I am of the opinion that the trial court erred in each case, and each exception necessitates a new trial. The trial court, as appears from its rulings and the charge to the jury, apparently was of the opinion that actual guilt and probable cause must concur in order to constitute a defense. This is not the law — probable cause alone being a complete defense. ( Fagnan v. Knox, 66 N.Y. 525; Kutner v. Fargo, 34 App. Div. 317; Bankell v. Weinacht, 99 id. 316; Clark v. Palmer, 116 id. 117; affd., 191 N.Y. 540.) It is not necessary that the accused, in order to justify a prosecution, should appear to be guilty beyond all reasonable doubt; but, as said in Burt v. Smith ( supra), "one may act upon what appears to be true, even if it turns out to be false, provided he believes it to be true and the appearances are sufficient to justify the belief as reasonable." The test as to whether reasonable or not must be applied at the time when the prosecution was commenced. ( Foshay v. Ferguson, 2 Den. 617.) As to whether or not probable cause exists is a question of law for the court ( Rawson v. Leggett, 184 N.Y. 504), unless there is a dispute as to the facts, in which case it becomes, as said in some of the authorities, a mixed question of law and fact, and should be submitted to the jury with proper instructions as to the law. ( Masten v. Deyo, 2 Wend. 424; Besson v. Southard, 10 N.Y. 236; Fagnan v. Knox, supra.)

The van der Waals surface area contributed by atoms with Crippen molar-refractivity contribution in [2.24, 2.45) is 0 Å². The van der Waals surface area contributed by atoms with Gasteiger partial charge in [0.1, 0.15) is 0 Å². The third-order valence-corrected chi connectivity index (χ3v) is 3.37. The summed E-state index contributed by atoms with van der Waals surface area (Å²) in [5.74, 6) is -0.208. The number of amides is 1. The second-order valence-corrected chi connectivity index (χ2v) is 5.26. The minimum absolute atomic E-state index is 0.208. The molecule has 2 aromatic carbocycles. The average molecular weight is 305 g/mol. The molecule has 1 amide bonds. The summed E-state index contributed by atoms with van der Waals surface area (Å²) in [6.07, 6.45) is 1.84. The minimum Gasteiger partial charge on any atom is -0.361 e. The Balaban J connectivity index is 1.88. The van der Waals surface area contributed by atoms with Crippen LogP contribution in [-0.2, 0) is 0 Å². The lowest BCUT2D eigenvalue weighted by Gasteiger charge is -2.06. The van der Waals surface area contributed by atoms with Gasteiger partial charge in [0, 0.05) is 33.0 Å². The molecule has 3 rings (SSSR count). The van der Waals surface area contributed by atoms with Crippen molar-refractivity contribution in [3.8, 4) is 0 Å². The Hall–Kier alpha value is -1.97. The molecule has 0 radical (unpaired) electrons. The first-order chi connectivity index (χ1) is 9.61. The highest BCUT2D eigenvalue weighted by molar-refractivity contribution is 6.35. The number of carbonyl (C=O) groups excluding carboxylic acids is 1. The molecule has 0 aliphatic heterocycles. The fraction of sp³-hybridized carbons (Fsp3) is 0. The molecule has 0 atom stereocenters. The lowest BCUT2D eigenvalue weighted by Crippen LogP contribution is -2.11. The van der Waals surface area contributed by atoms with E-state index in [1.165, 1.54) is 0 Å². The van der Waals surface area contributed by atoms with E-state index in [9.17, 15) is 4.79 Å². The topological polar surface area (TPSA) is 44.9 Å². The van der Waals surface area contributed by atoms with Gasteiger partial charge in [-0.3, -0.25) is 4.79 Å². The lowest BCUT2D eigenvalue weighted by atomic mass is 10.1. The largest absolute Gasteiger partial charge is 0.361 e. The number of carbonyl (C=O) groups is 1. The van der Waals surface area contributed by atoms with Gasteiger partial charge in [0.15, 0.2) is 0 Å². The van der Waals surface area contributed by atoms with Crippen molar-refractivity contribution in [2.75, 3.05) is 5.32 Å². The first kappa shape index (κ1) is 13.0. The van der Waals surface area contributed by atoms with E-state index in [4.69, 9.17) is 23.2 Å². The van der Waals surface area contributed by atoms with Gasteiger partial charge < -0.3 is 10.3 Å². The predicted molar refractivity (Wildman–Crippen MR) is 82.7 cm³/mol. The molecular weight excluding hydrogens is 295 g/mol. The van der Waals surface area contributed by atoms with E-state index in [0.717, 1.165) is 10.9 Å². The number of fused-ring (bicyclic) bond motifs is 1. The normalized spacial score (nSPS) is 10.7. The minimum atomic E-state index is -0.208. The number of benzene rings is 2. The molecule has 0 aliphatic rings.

After a careful consideration of all the evidence adduced at the trial, and giving the plaintiff the benefit of every disputed question of fact, I am of the opinion that he not only failed to prove want of probable cause, but, on the contrary, the existence of probable cause was conclusively shown. There is nothing to indicate that defendant was actuated by malice or that it had any desire to do otherwise than carry out one of the objects of its incorporation, which was to prevent persons practicing medicine without being authorized to do so by the statutes of the State. It is unnecessary to determine whether the plaintiff was actually engaged in the practice of medicine within the meaning of the statute, it being sufficient for the purposes of this appeal that there was at least probable cause for the defendant's believing that he was doing so. I do not see how any person of ordinary intelligence would not have probable cause for believing that the plaintiff was engaged in the practice of medicine when the receipt of the letters from the department of glanderine, offering to cure Dr. Gannett of glanders, plaintiff's subsequent visits to the hospital, his conduct there, leaving the medicine, which he did with directions as to its use, and permitting himself to be called a doctor, are considered. These facts, being uncontradicted and unexplained, justified the defendant in doing what it did. The trial court should have so held and dismissed the complaint at the close of plaintiff's case, and having failed to do that, should have directed a verdict for the defendant at the conclusion of the whole case.

If the foregoing views be correct, then it follows that the judgment and order appealed from should be reversed and a new trial ordered, with costs to appellant to abide event.


Judgment and order reversed, new trial ordered, costs to appellant to abide event.